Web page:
Yesterday evening I attended the above event, otherwise known as “How can ADR be improved for the construction industry?”
PLC Construction has previously reported on CEDR’s activities in the world of adjudication.
Professor Karl Mackie, Chief Executive of CEDR, chaired the event. After short presentations from the speakers: Robert Gaitskell, David Canning, Tony Bingham, Christopher Dancaster and Frank McCormack, the session was opened up for discussion.
The main thrust of the evening was that everyone present believed adjudication is working for the industry, and is keeping many disputes away from the courts or arbitration proceedings. In addition, one panel member commented on how important adjudication is to barristers and another on how more and more reliance is being placed on lawyers (solicitors and barristers).
Given the attendees, these comments are unsurprising. If you have an alternative view, please post a comment and let us know.
Introducing mediation into the adjudication process received a more mixed reaction. There was concern that the adjudicator may end up being cross-examined and having to defend his position during any mediation, rather than simply acting as a mediator in the more traditional sense.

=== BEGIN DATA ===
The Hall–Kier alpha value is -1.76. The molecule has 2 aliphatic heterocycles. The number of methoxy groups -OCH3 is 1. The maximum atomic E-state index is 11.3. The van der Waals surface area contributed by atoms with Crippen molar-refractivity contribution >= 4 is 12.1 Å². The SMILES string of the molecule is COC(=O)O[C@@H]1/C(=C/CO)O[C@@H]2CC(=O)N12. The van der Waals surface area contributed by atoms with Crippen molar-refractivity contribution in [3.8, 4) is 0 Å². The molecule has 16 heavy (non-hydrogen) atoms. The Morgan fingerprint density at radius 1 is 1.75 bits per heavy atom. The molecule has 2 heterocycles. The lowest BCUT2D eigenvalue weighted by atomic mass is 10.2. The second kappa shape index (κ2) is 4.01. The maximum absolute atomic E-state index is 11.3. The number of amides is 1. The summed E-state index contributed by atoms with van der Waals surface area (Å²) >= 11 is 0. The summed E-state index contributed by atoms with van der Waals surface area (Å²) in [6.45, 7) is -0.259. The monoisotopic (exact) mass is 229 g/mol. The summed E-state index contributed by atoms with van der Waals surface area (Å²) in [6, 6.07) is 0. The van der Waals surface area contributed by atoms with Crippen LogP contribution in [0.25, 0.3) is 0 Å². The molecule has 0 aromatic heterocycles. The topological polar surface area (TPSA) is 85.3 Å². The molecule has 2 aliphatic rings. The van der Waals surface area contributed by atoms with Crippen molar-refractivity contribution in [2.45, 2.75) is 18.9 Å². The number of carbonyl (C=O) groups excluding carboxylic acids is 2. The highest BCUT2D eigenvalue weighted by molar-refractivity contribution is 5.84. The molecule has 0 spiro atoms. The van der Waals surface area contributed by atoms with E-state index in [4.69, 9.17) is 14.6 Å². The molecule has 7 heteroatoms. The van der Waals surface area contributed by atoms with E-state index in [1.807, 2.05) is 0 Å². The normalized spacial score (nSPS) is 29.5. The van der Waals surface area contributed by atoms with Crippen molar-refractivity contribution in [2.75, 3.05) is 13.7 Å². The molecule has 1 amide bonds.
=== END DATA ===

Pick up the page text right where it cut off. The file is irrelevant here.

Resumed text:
Finally, one point not addressed last night, which I throw open to the floor.
CEDR are to be commended for trying to move adjudication forward, with a new mediation twist. However, given the Scheme is the default in all situations and is included in many standard form contracts (including JCT), CEDR have not addressed how they are going to get parties to use their rules. Will public seminars and articles in the trade press, such as Building, be enough? The litmus test will be whether any of the standard forms of contract adopt CEDR’s approach in their next editions. Time will tell.
More radically, bespoke adjudication rules can be unhelpful. There is a strong argument that everyone should use the Scheme, although the Government has not insisted on this in the Construction Contracts Bill 2008.